Someone in the Facebook Book Club group posted the below meme yesterday. I decided to play along and got “Quiet guy falls in love with sarcastic girl who eye rolls herself to death.”
Coincidentally, that is Eleanor & Park in a nutshell. I mean, more or less. Not a John Green novel, but YA of the same ilk. Park, a quiet guy, falls in love with Eleanor, a girl who hides behind a tough exterior, trying to protect herself from the mean girls, her horrible stepdad, and her crippling low self-esteem.
I started out liking the book. Eleanor was weird and a sympathetic character. Park was likeable, and as the book went on, one could see that he had struggles of his own.
But then they fell in love. And it was angsty, messy, drama-filled teenager love. The author laboriously described one’s feelings for the other (as the book ping-pongs narratives between the two teens.) As a grown-up, I had no patience for the syrupy way they each described the other — sometimes directly to each other, another thing I found entirely unrealistic. Maybe I was a Neanderthal in high school, but I would have never uttered words like that aloud to ANYONE, let alone some guy I liked. I had to skip parts because I just lost patience for the whole thing. Like, come ON already. We get it. They like each other a whole lot.
But, WHY do they like each other? What is their relationship based on, other than mutual love of comic books and new wave music? (The music references are fantastic, as the book is set in 1986.) They seem an unlikely pairing, and seeing as how hard Eleanor bristles at every little thing Park says, it is really strange that he likes her and would put up with it. Let alone have the complete schmoops for her. Even testosterone-fueled teens desperate for sex would probably seek lower-hanging fruit at some point.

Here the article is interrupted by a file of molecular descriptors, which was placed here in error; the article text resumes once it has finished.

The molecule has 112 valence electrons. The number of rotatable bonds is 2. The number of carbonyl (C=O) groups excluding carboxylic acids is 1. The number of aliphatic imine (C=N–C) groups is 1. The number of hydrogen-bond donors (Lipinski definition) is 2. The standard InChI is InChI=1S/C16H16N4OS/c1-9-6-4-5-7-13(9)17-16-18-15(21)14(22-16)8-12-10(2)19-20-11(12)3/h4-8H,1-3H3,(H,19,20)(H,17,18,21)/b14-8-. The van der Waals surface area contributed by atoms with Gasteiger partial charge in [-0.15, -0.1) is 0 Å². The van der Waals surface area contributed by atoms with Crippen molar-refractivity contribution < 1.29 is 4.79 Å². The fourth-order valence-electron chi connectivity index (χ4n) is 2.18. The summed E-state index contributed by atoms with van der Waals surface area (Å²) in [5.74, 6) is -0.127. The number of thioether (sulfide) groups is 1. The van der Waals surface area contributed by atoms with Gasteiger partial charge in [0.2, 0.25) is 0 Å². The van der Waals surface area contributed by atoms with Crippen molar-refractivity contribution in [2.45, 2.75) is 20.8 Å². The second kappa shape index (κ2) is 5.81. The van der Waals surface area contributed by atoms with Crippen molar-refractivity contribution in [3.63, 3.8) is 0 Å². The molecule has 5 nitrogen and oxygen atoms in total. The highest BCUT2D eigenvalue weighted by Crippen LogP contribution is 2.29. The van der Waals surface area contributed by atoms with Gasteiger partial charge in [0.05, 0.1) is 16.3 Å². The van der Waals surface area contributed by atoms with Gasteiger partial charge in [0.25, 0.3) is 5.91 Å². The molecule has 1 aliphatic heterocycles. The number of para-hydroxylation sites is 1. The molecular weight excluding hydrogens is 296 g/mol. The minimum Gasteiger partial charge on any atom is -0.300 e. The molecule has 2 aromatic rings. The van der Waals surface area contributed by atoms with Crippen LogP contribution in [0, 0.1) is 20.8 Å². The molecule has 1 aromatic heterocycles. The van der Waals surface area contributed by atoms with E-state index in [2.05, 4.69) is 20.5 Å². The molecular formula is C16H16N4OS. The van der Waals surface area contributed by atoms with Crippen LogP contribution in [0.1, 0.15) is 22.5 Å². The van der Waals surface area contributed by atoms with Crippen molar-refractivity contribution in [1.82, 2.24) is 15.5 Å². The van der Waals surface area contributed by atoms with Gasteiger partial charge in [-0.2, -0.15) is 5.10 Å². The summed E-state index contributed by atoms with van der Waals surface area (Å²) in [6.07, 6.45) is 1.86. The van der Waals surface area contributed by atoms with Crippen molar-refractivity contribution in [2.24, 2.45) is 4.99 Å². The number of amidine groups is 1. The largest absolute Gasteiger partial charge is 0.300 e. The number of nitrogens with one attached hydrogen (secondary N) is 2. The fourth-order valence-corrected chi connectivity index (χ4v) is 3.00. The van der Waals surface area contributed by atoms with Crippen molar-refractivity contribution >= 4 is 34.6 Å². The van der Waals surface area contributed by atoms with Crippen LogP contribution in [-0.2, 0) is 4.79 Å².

And let’s talk about how it took them FOREVER to have their first kiss. The hand holding went on for chapters on end. And then when they got to their first kiss, it too the author FOREVER to write about it. Talk about drawn out. Just friggin’ kiss already. I was their age in 1992, about 6 years later, and we moved a LOT faster than these two gaga lovebirds.
As I grew more and more disenchanted with the over-the-top overtures of teen luv on every page of this book, I tried to put myself in the shoes of a teen reading this. Does it ring true? Does it strike a nerve in the teenage brain? I have no idea.
I didn’t care at all for their romance, needless to say. So, what kept me reading?
Eleanor’s home life. Her stepdad is awful, abusive and downright scary. They are living in the kind of poverty most of us can’t even imagine. I wanted to find out if Eleanor’s stepdad would get arrested, or if her mom would leave him. Even that was just kind of disappointing as far as how it got wrapped up.
There’s a moral here of learning to love yourself, and seeing yourself the way others see you. Park didn’t see Eleanor as an overweight, eccentrically-dressed curly-haired redhead. He thought she was beautiful. And Eleanor didn’t see Park as the skinny, kind of nerdy Asian kid. She thought he was the hottest thing she’d ever laid two eyes on. Maybe some teen out there, or even some adult because who am I to judge, thinks this book is the bee’s knees. ¯\_(ツ)_/¯
I have a feeling this is going to be a movie at some point, if it isn’t already. If it is, may I just say that Shanon Purser, the actress who played Barb on Stranger Things, and who is in the new Netflix film, Sierra Burgess is a Loser, may have been born to play this role.